I was in Overdrive 15.2% of the meeting. You can see that my physiological fight/flight lines are concentrated early in the meeting as the executive that I was supporting and I were synching up. We found our way pretty quickly and you can see the blue lines even out.
In the fourth meeting we had taken another week to make progress on the launch. A lot of the details were worked out and we were in pretty good shape. When we got together the same executives were in the room and my supervising executive and I had a chance to coordinate. You can see the results in this chart:
Overdrive was only 4.4% of the time and the meeting was smooth. I felt good in the meeting and the readings show things went smoothly. We had one last meeting to get final check off an approval. I would through this data out because the environmentals of the meeting completely threw things off. You can see the data is very different:
Here you see a complete physiological meltdown as I was in Overdrive 87.2% of the time. Turns out the office I was taking the meeting from was extremely hot. I was perspiring and uncomfortable. It was a distracting situation. The meeting went well. We got approval and the communications afterward were universally positive. I believe the physical discomfort overrode the comfort with the materials.
So it appeared that reviews of familiar material with the same team of people did results in less time in Overdrive. Comfort with the material and people improved my performance. The last meeting is odd and I can’t definitively explain it with the hot temperature. But the first four seem to indicate improvements.
I wanted to look at how often I entered the Parasympathetic Flatline while in a 1:1 conversation with a colleague by phone. For the discussion I read by heart beat intervals using a Polar H7 heart rate belt and the Heart Rate Variability Logger app for iOS. I also recorded my side of the meeting on a smart phone. When the meeting was complete I downloaded my heart beat intervals via csv file and pulled them into excel. Once in excel I used a formula mechanism I created that graphs segments where more than 10 consecutive interbeat intervals are less than 17 milliseconds apart.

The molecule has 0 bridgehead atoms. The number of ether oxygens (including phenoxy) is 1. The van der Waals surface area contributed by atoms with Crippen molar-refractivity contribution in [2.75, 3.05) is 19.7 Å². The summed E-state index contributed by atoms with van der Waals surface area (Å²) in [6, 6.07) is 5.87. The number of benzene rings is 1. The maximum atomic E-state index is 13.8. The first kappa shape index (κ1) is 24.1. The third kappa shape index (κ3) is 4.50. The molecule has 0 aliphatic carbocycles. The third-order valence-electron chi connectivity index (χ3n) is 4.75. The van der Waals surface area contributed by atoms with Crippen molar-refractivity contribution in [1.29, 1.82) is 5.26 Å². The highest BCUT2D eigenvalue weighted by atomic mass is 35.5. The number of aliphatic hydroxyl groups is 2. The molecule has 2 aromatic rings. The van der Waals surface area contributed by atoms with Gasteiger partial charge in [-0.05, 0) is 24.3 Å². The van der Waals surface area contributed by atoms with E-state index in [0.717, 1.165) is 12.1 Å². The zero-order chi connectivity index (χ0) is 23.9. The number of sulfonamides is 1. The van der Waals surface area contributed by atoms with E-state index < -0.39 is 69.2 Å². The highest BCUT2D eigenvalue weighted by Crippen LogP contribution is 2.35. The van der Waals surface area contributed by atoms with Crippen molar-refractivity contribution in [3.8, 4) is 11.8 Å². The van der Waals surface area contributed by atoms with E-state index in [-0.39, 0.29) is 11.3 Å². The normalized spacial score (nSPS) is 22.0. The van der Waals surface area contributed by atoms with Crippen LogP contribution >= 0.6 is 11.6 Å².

During the 60 minutes session I measured 4,451 heart beats and the intervals between them. Of those intervals, 14% were in groups of consecutive intervals that were close together, meaning during 14% of the meeting I was in what I call Parasympathetic Flatline. This measured the periods where I was in fight/flight mode during the discussion.
Here is a vizualization of the meeting:
In the session the forty-seven stress events triggered. Of these, 22 of 47 occurred when I was talking and presenting information to my colleague. 25, or 53%, occurred when I was listening to my colleague. When listening to the recording, it is clear that the stress event, even when occurring when I am talking, begin when I was no agreeing with my colleagues response or trying to move him to a different position. The stress response was a result of not liking the direction the conversation was going.
Again physiology has shown that anticipating and trying to shape another person’t response is the source of stress in a 1:1 interaction. I once thought presenting my own opinion was a source of stress but that has turned out not to be the case. The stress, it appears, is not agreeing with someone else presenting their opinion.
Added clarification: From Twitter, fellow QS’er Gustavo (@GGlusman) asked the percentage of time I was talking versus not. Pushed by the question I went back beat by beat and looked at the session. As I reported above 736 beats were “in stress ” meaning that those beats were in a grouping with more than ten beats that occurred with a difference in beat interval less in 17 milliseconds to the adjacent beat. Of those beats in stress, I found that 238 were while I was talking and the remainder while listening. So that means 38.5% of the stress beats occurred while I was talking, 61.5% while I was listening. Impatience while listening was clearly more stress creating than flapping my gums. Thanks to Gustavo for asking the clarifying question!